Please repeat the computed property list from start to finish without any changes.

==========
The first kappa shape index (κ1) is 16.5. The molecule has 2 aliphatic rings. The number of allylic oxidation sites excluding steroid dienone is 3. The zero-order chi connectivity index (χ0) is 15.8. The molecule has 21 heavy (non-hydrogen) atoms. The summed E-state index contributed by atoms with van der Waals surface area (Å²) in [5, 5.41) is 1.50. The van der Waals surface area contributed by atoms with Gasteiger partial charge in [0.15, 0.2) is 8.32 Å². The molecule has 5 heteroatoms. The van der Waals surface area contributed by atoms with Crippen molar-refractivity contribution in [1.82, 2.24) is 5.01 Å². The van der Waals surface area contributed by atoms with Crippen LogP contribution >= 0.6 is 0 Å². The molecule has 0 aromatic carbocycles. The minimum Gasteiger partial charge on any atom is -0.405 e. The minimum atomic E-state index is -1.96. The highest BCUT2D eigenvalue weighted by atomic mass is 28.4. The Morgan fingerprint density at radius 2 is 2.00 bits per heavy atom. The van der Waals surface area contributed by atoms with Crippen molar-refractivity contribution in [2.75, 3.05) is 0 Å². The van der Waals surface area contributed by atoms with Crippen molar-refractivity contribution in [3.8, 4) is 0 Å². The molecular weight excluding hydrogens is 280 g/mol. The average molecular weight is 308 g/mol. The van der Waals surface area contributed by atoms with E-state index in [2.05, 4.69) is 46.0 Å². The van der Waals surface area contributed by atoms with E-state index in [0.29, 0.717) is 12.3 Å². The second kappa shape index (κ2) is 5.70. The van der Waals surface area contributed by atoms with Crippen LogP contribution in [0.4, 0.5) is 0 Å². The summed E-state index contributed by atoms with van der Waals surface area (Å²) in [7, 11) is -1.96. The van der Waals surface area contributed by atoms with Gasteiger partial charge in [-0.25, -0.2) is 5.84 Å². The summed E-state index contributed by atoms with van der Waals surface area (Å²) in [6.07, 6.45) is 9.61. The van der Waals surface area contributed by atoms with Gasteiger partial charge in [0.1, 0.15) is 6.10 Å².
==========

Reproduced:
The first kappa shape index (κ1) is 16.5. The molecule has 2 aliphatic rings. The number of allylic oxidation sites excluding steroid dienone is 3. The zero-order chi connectivity index (χ0) is 15.8. The molecule has 21 heavy (non-hydrogen) atoms. The summed E-state index contributed by atoms with van der Waals surface area (Å²) in [5, 5.41) is 1.50. The van der Waals surface area contributed by atoms with Gasteiger partial charge in [0.15, 0.2) is 8.32 Å². The molecule has 5 heteroatoms. The van der Waals surface area contributed by atoms with Crippen molar-refractivity contribution in [1.82, 2.24) is 5.01 Å². The van der Waals surface area contributed by atoms with Crippen LogP contribution >= 0.6 is 0 Å². The molecule has 0 aromatic carbocycles. The minimum Gasteiger partial charge on any atom is -0.405 e. The minimum atomic E-state index is -1.96. The highest BCUT2D eigenvalue weighted by atomic mass is 28.4. The Morgan fingerprint density at radius 2 is 2.00 bits per heavy atom. The van der Waals surface area contributed by atoms with Crippen molar-refractivity contribution in [2.75, 3.05) is 0 Å². The van der Waals surface area contributed by atoms with Crippen molar-refractivity contribution in [3.8, 4) is 0 Å². The molecular weight excluding hydrogens is 280 g/mol. The average molecular weight is 308 g/mol. The van der Waals surface area contributed by atoms with E-state index in [2.05, 4.69) is 46.0 Å². The van der Waals surface area contributed by atoms with E-state index in [0.29, 0.717) is 12.3 Å². The second kappa shape index (κ2) is 5.70. The van der Waals surface area contributed by atoms with Crippen LogP contribution in [0.4, 0.5) is 0 Å². The summed E-state index contributed by atoms with van der Waals surface area (Å²) in [7, 11) is -1.96. The van der Waals surface area contributed by atoms with Gasteiger partial charge in [-0.25, -0.2) is 5.84 Å². The summed E-state index contributed by atoms with van der Waals surface area (Å²) in [6.07, 6.45) is 9.61. The van der Waals surface area contributed by atoms with Gasteiger partial charge in [0.1, 0.15) is 6.10 Å².